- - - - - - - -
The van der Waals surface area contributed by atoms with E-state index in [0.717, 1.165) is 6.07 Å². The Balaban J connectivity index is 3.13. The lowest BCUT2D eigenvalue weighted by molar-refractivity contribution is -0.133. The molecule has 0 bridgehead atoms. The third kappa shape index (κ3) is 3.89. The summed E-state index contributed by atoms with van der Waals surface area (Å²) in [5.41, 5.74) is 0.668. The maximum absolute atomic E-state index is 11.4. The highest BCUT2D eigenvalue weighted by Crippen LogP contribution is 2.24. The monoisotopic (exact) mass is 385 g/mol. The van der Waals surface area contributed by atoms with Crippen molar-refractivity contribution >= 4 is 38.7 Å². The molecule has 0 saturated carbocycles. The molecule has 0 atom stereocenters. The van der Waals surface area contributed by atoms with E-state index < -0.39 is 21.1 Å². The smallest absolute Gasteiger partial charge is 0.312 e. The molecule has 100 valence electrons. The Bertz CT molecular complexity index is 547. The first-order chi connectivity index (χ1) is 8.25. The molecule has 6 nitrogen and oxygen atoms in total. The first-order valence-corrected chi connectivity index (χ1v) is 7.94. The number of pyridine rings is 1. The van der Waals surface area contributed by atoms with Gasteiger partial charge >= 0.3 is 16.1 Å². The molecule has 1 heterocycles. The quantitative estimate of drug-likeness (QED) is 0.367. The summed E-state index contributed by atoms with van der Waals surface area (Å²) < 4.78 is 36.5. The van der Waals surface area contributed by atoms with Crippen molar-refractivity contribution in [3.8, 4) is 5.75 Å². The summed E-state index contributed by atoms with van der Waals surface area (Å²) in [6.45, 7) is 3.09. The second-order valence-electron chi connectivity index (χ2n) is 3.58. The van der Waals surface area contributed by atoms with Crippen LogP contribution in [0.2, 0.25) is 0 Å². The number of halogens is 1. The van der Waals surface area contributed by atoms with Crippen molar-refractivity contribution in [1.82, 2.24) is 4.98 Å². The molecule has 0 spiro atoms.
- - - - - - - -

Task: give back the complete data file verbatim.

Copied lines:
The van der Waals surface area contributed by atoms with E-state index in [0.717, 1.165) is 6.07 Å². The Balaban J connectivity index is 3.13. The lowest BCUT2D eigenvalue weighted by molar-refractivity contribution is -0.133. The molecule has 0 bridgehead atoms. The third kappa shape index (κ3) is 3.89. The summed E-state index contributed by atoms with van der Waals surface area (Å²) in [5.41, 5.74) is 0.668. The maximum absolute atomic E-state index is 11.4. The highest BCUT2D eigenvalue weighted by Crippen LogP contribution is 2.24. The monoisotopic (exact) mass is 385 g/mol. The van der Waals surface area contributed by atoms with Crippen molar-refractivity contribution >= 4 is 38.7 Å². The molecule has 0 saturated carbocycles. The molecule has 0 atom stereocenters. The van der Waals surface area contributed by atoms with E-state index < -0.39 is 21.1 Å². The smallest absolute Gasteiger partial charge is 0.312 e. The molecule has 100 valence electrons. The Bertz CT molecular complexity index is 547. The first-order chi connectivity index (χ1) is 8.25. The molecule has 6 nitrogen and oxygen atoms in total. The first-order valence-corrected chi connectivity index (χ1v) is 7.94. The number of pyridine rings is 1. The van der Waals surface area contributed by atoms with Gasteiger partial charge >= 0.3 is 16.1 Å². The molecule has 1 heterocycles. The quantitative estimate of drug-likeness (QED) is 0.367. The summed E-state index contributed by atoms with van der Waals surface area (Å²) < 4.78 is 36.5. The van der Waals surface area contributed by atoms with Crippen molar-refractivity contribution in [3.8, 4) is 5.75 Å². The summed E-state index contributed by atoms with van der Waals surface area (Å²) in [6.45, 7) is 3.09. The second-order valence-electron chi connectivity index (χ2n) is 3.58. The van der Waals surface area contributed by atoms with Crippen LogP contribution in [0.2, 0.25) is 0 Å². The number of halogens is 1. The van der Waals surface area contributed by atoms with Crippen molar-refractivity contribution in [1.82, 2.24) is 4.98 Å². The molecule has 0 spiro atoms.